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Am J Respir Crit Care Med. 1995 Jan;151(1):82-6.

Association of chronic obstructive pulmonary disease and sleep apnea syndrome.

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1
Department of Pulmonology, Hôpital de Hautepierre, Strasbourg, France.

Abstract

The association of chronic obstructive pulmonary disease (COPD) and sleep apnea syndrome (SAS), which are both frequent diseases, is likely to occur in a number of patients. We have prospectively investigated a large series (n = 265) of patients who were selected solely on the basis of a confirmed diagnosis of SAS (apnea + hypopnea index > 20/hr). An obstructive spirographic pattern, defined by an FEV1/VC ratio < or = 60%, was observed in 30 of 265 patients (11%). These patients (subgroup "overlap") were older (58 +/- 9) versus 53 +/- 10 yr, p = 0.01) than the remainder of the study population, and all were male patients. Body mass index (BMI) was identical in overlap patients to that in the remainder. Vital capacity and FEV1 were lower, by definition, in the overlap group. PaO2 was lower (66 +/- 10 versus 74 +/- 10 mm Hg, p < 0.001) and PaCO2 higher (42 +/- 6 versus 38 +/- 4 mm Hg, p < 0.001) in the overlap group. Hypoxemia (Pao2, < or = 65 mm Hg) was observed in 17 of 30 overlap patients and in 54 of 235 of the remainder. Hypercapnia (Paco2 > or = 45 mm Hg) was observed in 8 of 30 overlap patients and in 19 of 235 of the remainder. The pulmonary artery mean pressure (PAP) was higher in overlap patients both at rest (20 +/- 6 versus 15 +/- 5 mm Hg, p < 0.01) and during steady-state exercise (37 +/- 12 versus 29 +/- 10 mm Hg, p = 0.01).(ABSTRACT TRUNCATED AT 250 WORDS)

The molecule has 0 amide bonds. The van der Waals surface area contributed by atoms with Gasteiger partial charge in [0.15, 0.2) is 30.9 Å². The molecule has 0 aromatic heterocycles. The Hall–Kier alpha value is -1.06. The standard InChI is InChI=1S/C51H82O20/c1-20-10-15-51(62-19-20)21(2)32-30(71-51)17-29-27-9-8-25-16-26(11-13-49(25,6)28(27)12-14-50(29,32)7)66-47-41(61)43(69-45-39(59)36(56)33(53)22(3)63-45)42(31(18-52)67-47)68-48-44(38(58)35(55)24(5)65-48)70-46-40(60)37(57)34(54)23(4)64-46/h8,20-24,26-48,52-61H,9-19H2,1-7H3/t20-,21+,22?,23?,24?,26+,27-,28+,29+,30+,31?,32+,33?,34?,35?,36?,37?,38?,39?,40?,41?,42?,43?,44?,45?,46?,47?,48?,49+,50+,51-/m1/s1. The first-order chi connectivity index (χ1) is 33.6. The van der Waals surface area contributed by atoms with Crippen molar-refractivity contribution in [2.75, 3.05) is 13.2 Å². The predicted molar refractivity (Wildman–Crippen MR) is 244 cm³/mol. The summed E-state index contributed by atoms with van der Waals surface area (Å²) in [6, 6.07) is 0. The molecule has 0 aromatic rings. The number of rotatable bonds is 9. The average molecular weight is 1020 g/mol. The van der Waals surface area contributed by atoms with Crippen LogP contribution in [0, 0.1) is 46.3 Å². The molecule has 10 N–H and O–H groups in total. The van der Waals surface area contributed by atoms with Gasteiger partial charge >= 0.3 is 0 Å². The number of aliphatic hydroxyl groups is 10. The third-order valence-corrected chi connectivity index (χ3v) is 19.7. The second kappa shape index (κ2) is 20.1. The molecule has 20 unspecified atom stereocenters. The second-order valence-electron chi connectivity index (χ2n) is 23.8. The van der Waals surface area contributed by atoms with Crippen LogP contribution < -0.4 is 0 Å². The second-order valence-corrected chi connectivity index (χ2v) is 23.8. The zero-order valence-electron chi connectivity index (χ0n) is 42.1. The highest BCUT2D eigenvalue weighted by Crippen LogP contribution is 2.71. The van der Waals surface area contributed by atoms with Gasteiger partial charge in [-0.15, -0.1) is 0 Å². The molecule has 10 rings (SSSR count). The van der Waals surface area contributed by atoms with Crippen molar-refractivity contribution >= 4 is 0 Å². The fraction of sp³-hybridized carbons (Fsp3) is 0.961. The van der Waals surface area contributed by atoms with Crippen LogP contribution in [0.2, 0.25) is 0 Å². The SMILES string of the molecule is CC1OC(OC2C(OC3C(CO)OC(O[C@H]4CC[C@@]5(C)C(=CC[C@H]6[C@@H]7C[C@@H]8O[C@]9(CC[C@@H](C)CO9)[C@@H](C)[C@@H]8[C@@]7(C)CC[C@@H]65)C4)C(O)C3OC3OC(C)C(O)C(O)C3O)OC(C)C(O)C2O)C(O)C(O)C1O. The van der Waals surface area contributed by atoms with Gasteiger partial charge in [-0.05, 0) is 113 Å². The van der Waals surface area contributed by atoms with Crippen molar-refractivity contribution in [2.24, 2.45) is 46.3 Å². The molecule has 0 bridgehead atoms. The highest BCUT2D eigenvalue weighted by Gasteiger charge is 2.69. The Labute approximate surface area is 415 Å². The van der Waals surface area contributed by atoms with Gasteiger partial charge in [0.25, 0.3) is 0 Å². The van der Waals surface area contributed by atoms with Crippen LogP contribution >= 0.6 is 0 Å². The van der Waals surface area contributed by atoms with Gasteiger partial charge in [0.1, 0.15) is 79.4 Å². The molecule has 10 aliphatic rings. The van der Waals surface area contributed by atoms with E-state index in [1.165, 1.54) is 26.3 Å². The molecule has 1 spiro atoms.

PMID:
7812577
DOI:
10.1164/ajrccm.151.1.7812577
[Indexed for MEDLINE]
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